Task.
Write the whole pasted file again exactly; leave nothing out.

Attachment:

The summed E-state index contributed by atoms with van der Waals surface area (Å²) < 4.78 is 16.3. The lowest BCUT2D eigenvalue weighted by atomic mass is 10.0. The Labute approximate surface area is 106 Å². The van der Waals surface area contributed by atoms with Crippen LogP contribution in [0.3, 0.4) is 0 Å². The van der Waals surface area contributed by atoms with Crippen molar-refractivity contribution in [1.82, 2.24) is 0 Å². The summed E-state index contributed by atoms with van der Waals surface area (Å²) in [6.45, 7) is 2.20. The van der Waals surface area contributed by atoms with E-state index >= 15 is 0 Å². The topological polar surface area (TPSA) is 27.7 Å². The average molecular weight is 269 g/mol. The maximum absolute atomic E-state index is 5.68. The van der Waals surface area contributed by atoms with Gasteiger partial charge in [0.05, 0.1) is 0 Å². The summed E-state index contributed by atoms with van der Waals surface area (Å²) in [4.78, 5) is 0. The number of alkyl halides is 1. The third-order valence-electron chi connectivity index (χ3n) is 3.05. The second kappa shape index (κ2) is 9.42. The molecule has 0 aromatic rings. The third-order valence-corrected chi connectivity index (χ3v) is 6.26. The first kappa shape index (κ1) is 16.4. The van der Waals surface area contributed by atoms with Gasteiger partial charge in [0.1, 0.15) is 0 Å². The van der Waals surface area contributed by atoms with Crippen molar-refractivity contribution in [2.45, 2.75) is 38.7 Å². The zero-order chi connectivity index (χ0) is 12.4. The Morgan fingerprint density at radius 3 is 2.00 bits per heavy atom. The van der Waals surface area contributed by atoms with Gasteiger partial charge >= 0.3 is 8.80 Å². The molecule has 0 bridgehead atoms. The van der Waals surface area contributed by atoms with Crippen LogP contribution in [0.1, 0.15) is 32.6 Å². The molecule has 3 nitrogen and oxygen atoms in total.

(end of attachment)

The summed E-state index contributed by atoms with van der Waals surface area (Å²) < 4.78 is 16.3. The lowest BCUT2D eigenvalue weighted by atomic mass is 10.0. The Labute approximate surface area is 106 Å². The van der Waals surface area contributed by atoms with Crippen LogP contribution in [0.3, 0.4) is 0 Å². The van der Waals surface area contributed by atoms with Crippen molar-refractivity contribution in [1.82, 2.24) is 0 Å². The summed E-state index contributed by atoms with van der Waals surface area (Å²) in [6.45, 7) is 2.20. The van der Waals surface area contributed by atoms with E-state index >= 15 is 0 Å². The topological polar surface area (TPSA) is 27.7 Å². The average molecular weight is 269 g/mol. The maximum absolute atomic E-state index is 5.68. The van der Waals surface area contributed by atoms with Gasteiger partial charge in [0.05, 0.1) is 0 Å². The summed E-state index contributed by atoms with van der Waals surface area (Å²) in [4.78, 5) is 0. The number of alkyl halides is 1. The third-order valence-electron chi connectivity index (χ3n) is 3.05. The second kappa shape index (κ2) is 9.42. The molecule has 0 aromatic rings. The third-order valence-corrected chi connectivity index (χ3v) is 6.26. The first kappa shape index (κ1) is 16.4. The van der Waals surface area contributed by atoms with Gasteiger partial charge in [0.1, 0.15) is 0 Å². The van der Waals surface area contributed by atoms with Crippen molar-refractivity contribution in [2.45, 2.75) is 38.7 Å². The zero-order chi connectivity index (χ0) is 12.4. The Morgan fingerprint density at radius 3 is 2.00 bits per heavy atom. The van der Waals surface area contributed by atoms with Gasteiger partial charge >= 0.3 is 8.80 Å². The molecule has 0 bridgehead atoms. The van der Waals surface area contributed by atoms with Crippen LogP contribution in [0.1, 0.15) is 32.6 Å². The molecule has 3 nitrogen and oxygen atoms in total.